Laminar heterotopia

Laminar heterotopia is a form of diffuse grey matter heterotopia, resulting in heterotopic grey matter, deep to the cortex, within the centrum semiovale 2.

There appears to be some disagreement or confusion in regards to whether or not laminar heterotopia is synonymous with band heterotopia with textbooks and articles variously grouping them together or separately. 

Barkovich has the following to say on the matter 4:  "It is the opinion of this author that the term laminar heterotopia is confusing. The way Friede 5 defines the term, it is synonymous with band heterotopia (also called double cortex). [...] Des Portes 6 refers to band heterotopia as subcortical laminar heterotopia. Radiologically, band heterotopia and subcortical heterotopia are distinct. Band heterotopia consist of smooth layers of gray matter that often follow the curvature of the overlying cortex. They are not convoluted nor are they contiguous with the overlying cortex. They do not contain blood vessels or CSF. Subcortical heterotopia usually consist of swirling, heterogeneous, curvilinear masses of gray matter often containing blood vessels and CSF. They are essentially always contiguous with the overlying cortex and the underlying ventricular surface."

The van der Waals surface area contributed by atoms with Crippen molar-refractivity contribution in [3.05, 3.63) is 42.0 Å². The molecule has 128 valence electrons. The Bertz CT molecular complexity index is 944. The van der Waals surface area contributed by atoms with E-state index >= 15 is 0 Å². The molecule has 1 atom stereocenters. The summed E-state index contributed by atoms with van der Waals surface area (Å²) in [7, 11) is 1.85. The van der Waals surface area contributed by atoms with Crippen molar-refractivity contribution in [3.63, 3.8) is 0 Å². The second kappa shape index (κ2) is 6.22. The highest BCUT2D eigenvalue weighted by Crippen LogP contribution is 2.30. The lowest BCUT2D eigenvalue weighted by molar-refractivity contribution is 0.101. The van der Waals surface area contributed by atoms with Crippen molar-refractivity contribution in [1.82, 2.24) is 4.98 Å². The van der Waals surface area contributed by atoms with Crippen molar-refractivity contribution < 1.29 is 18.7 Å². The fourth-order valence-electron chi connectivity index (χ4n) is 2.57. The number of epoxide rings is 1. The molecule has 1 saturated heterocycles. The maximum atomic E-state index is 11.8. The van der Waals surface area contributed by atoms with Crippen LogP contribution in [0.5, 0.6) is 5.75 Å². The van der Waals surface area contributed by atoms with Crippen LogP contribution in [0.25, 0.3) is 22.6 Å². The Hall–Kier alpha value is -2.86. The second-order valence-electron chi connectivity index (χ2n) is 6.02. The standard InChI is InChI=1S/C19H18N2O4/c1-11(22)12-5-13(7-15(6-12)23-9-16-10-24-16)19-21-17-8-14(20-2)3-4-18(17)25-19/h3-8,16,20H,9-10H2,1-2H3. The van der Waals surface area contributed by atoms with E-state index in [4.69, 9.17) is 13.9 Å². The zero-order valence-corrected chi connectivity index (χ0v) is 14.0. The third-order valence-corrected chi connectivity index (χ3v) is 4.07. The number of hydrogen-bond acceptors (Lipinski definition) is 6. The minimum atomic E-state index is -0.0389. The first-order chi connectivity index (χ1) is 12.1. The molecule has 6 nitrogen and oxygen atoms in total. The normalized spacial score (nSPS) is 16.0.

Perhaps a way of avoiding confusion is to not use the term, but rather use: 

  1. band heterotopia to denote subcortical smooth linear grey matter deep to the cortex separated from it by white matter
  2. subcortical heterotopia to denote discontinuous regions of grey matter (usually at least somewhat nodular) in the subcortical grey matter

Article information

rID: 6616
Synonyms or Alternate Spellings:

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